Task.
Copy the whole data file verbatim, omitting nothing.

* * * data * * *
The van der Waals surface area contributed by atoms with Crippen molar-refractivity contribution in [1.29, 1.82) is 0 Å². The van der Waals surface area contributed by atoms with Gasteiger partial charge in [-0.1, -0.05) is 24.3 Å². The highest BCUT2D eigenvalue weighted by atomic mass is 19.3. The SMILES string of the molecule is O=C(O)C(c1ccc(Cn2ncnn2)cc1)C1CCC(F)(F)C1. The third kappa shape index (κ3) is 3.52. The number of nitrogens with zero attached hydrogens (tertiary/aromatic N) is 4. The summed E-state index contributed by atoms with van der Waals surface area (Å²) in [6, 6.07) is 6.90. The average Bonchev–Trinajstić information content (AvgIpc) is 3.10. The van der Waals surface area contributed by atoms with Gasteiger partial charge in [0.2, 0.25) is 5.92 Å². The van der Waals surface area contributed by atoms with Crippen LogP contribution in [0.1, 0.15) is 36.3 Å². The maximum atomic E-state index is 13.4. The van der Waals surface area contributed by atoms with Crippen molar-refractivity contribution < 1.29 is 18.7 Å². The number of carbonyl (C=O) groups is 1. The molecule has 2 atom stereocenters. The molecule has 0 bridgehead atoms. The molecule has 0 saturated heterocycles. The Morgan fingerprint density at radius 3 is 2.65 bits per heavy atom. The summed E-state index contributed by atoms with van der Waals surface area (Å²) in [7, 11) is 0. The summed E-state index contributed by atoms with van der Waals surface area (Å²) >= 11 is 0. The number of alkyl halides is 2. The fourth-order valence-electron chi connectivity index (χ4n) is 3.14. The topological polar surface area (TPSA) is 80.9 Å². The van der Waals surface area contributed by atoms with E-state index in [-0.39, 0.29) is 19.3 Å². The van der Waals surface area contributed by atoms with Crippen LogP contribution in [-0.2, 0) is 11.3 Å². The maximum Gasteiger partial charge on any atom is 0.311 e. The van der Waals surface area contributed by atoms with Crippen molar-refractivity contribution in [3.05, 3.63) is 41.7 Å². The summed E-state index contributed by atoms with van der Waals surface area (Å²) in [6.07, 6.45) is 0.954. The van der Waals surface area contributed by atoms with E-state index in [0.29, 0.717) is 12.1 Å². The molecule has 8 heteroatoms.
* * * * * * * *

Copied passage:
The van der Waals surface area contributed by atoms with Crippen molar-refractivity contribution in [1.29, 1.82) is 0 Å². The van der Waals surface area contributed by atoms with Gasteiger partial charge in [-0.1, -0.05) is 24.3 Å². The highest BCUT2D eigenvalue weighted by atomic mass is 19.3. The SMILES string of the molecule is O=C(O)C(c1ccc(Cn2ncnn2)cc1)C1CCC(F)(F)C1. The third kappa shape index (κ3) is 3.52. The number of nitrogens with zero attached hydrogens (tertiary/aromatic N) is 4. The summed E-state index contributed by atoms with van der Waals surface area (Å²) in [6, 6.07) is 6.90. The average Bonchev–Trinajstić information content (AvgIpc) is 3.10. The van der Waals surface area contributed by atoms with Gasteiger partial charge in [0.2, 0.25) is 5.92 Å². The van der Waals surface area contributed by atoms with Crippen LogP contribution in [0.1, 0.15) is 36.3 Å². The maximum atomic E-state index is 13.4. The van der Waals surface area contributed by atoms with Crippen molar-refractivity contribution < 1.29 is 18.7 Å². The number of carbonyl (C=O) groups is 1. The molecule has 2 atom stereocenters. The molecule has 0 bridgehead atoms. The molecule has 0 saturated heterocycles. The Morgan fingerprint density at radius 3 is 2.65 bits per heavy atom. The summed E-state index contributed by atoms with van der Waals surface area (Å²) in [7, 11) is 0. The summed E-state index contributed by atoms with van der Waals surface area (Å²) >= 11 is 0. The number of alkyl halides is 2. The fourth-order valence-electron chi connectivity index (χ4n) is 3.14. The topological polar surface area (TPSA) is 80.9 Å². The van der Waals surface area contributed by atoms with E-state index in [-0.39, 0.29) is 19.3 Å². The van der Waals surface area contributed by atoms with Crippen LogP contribution in [-0.2, 0) is 11.3 Å². The maximum Gasteiger partial charge on any atom is 0.311 e. The van der Waals surface area contributed by atoms with Crippen molar-refractivity contribution in [3.05, 3.63) is 41.7 Å². The summed E-state index contributed by atoms with van der Waals surface area (Å²) in [6.07, 6.45) is 0.954. The van der Waals surface area contributed by atoms with E-state index in [0.29, 0.717) is 12.1 Å². The molecule has 8 heteroatoms.